Azure Storage pricing

Prior to using cloud, someone once told me: there is no charge for transferring data in to Cloud, but you are charged for taking it back out. This is of course… not true.

When you are experimenting with Azure Storage in a learning environment, perhaps copying a few large’ish media files up to a storage account, you may not consider what the costs are (beyond the storage cost in terms of space, maybe) and you may never think to review storage costs later. Indeed, if you are in a free trial period, as long as you don’t exceed 50 GB, you’ll never be charged.

When designing Enterprise systems, estimating storage costs is hugely important and the charges add up quickly. Without proper planning, you’re going to be taken by surprise when you are invoiced by MSFT.

Since blobs are common among many deployments, we’ll focus on blobs. In regards to pricing, generally you will need to pay attention to the following: the storage tier (hot, cool, or archive), total amount of data stored, write operations, and read operations.

Storage tiers

There are three main storage tiers: hot, cool, and archive. Contrary to what some believe, “hot” has no performance advantage over “cool”. Archive has some additional caveats, but in general only use archive when you’re reasonably certain you can wait “on the order of hours” to retrieve archive tiered data, as it is not considered “online”. By default, a new storage account will be deployed as hot, but you can easily change it at deployment time or afterwards. Be warned that changing tiers will cost you; how much depends.

Storage tier overview

Hot: Storage set as hot has the highest storage costs (per gigabyte) and the lowest transaction costs.

Cool: This tier of storage has a lower storage cost compared to hot, but higher transaction costs.

Archive: The lowest cost per gigabyte, with the highest transaction fees. Also, this is offline storage. If you need to retrieve it, this will take literally hours.

Scenario time

The scenario: You are currently storing around 5TB of data on-premise using some NAS appliances. This 5TB of data is also replicated to a second data center for backup purposes. You want to stop replicating this data to the second data center and replicate it to Azure instead. At this time, the goal of replicating the data is strictly for backup purposes, but you want any file not older than 90 days “online” for immediate retrieval; however, you don’t plan to access the data very often, if at all. Any file older than 90 days needs to be retrieved within 24 hours. The 5TB of data is made up of small media files, each around 250KB each. How much will it cost?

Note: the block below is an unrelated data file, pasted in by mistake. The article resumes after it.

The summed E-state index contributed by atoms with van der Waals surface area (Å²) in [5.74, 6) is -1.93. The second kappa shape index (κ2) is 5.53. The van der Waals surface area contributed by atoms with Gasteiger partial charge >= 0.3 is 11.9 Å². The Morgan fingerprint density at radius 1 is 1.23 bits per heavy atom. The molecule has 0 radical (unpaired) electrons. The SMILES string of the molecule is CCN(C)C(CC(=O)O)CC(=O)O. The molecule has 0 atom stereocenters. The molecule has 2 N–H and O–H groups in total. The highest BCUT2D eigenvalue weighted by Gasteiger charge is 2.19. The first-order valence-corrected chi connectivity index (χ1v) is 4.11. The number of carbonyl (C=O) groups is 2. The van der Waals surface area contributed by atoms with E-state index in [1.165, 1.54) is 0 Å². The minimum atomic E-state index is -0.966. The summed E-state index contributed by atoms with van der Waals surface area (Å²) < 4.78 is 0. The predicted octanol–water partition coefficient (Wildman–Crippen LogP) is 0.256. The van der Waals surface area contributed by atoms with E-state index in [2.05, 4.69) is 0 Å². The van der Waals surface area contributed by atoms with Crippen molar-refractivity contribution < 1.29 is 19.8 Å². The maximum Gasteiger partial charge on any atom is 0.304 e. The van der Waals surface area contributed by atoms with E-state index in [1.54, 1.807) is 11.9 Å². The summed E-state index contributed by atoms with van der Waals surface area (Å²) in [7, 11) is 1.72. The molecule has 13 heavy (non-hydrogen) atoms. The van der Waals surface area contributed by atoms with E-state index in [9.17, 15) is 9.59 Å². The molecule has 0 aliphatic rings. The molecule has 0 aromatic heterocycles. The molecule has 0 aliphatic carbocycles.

The MSFT storage pricing calculator provides an easy way to reasonably estimate storage costs by plugging in numbers and selecting other relevant storage information, but it assumes you understand how the storage platform works.

5 TB is 5368709120KB and 5368709120 / 250 = 20,971,520. You’ll consume 20,971,520 write operations. If 100,000 write operations is charged at $1, that’s a charge of $209.72 just to write the data to Cool storage. You will then pay $51.20 in storage costs. This all assumes a single billing cycle.

Total DataFile SizeWrite OperationsWrite ChargesStorage CostsTotal Billed from MSFT
5 TB250KB20,971,520$209.72$51.20$260.92

If you do not write any more data, there will be no more write charges. Bear in mind though, there are numerous operations that are counted as write operations, such as SetBlobTier (see below).

Or, let’s say you have 5TB of data, but rather than being made up of 250KB files, it is made up of 200 MB files.

Using our example scenario, 5 TB is 5242880MB and 5242880 / 200 is 26,214. You’ll consume 26,214 write operations. If 10,000 write operations is charged at .1, you’ll pay $.26 cents. You wrote the same amount of data as the first example, but because the files were substantially larger, there were far less write operations. You’ll still pay the $51.20 in storage costs.

Total DataFile SizeWrite OperationsWrite ChargesStorage CostsTotal Billed from MSFT
5 TB200MB26,214$.26$51.20$51.46

Of note, if you need to archive this data long-term (perhaps contractually or for compliance reasons), you’d want to move the data to the Archive tier most likely. However, bear in mind that SetBlobTier is a write operation and you’ll once again pay for write operations. So, in the first example using the 250KB files, you’ll pay $209.72 to move that data to archive and $.26 to move it to Archive in the second example using the 200MB files.

This was a relatively simple example of Azure Storage pricing. The takeaway here is that you really need to understand the storage platform, your workloads, and your data in order to appropriately design storage solutions and to estimate the cost.

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